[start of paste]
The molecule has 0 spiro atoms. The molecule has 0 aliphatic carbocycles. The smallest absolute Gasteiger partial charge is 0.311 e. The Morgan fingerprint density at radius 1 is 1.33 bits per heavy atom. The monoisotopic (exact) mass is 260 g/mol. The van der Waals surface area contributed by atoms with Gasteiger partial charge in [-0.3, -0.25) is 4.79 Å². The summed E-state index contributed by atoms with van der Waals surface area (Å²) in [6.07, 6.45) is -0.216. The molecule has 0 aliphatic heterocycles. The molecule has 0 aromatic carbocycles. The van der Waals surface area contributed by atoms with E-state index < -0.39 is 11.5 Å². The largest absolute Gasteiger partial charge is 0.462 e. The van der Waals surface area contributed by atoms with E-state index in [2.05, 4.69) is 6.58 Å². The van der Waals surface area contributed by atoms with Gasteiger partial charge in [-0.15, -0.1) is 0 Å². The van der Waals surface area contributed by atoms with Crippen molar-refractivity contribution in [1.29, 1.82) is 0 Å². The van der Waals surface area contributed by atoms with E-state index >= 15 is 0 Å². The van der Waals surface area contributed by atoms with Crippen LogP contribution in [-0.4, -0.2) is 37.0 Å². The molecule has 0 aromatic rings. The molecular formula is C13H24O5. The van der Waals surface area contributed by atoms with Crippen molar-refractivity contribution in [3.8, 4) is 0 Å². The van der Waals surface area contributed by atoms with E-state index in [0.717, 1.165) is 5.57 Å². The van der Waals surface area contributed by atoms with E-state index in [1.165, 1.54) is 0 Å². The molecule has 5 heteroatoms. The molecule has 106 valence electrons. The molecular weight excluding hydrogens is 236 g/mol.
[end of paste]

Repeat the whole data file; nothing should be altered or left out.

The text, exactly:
The molecule has 0 spiro atoms. The molecule has 0 aliphatic carbocycles. The smallest absolute Gasteiger partial charge is 0.311 e. The Morgan fingerprint density at radius 1 is 1.33 bits per heavy atom. The monoisotopic (exact) mass is 260 g/mol. The van der Waals surface area contributed by atoms with Gasteiger partial charge in [-0.3, -0.25) is 4.79 Å². The summed E-state index contributed by atoms with van der Waals surface area (Å²) in [6.07, 6.45) is -0.216. The molecule has 0 aliphatic heterocycles. The molecule has 0 aromatic carbocycles. The van der Waals surface area contributed by atoms with E-state index < -0.39 is 11.5 Å². The largest absolute Gasteiger partial charge is 0.462 e. The van der Waals surface area contributed by atoms with E-state index in [2.05, 4.69) is 6.58 Å². The van der Waals surface area contributed by atoms with Gasteiger partial charge in [-0.15, -0.1) is 0 Å². The van der Waals surface area contributed by atoms with Crippen molar-refractivity contribution in [1.29, 1.82) is 0 Å². The van der Waals surface area contributed by atoms with E-state index >= 15 is 0 Å². The van der Waals surface area contributed by atoms with Crippen LogP contribution in [-0.4, -0.2) is 37.0 Å². The molecule has 0 aromatic rings. The molecular formula is C13H24O5. The van der Waals surface area contributed by atoms with Crippen molar-refractivity contribution in [3.8, 4) is 0 Å². The van der Waals surface area contributed by atoms with E-state index in [0.717, 1.165) is 5.57 Å². The van der Waals surface area contributed by atoms with E-state index in [1.165, 1.54) is 0 Å². The molecule has 5 heteroatoms. The molecule has 106 valence electrons. The molecular weight excluding hydrogens is 236 g/mol.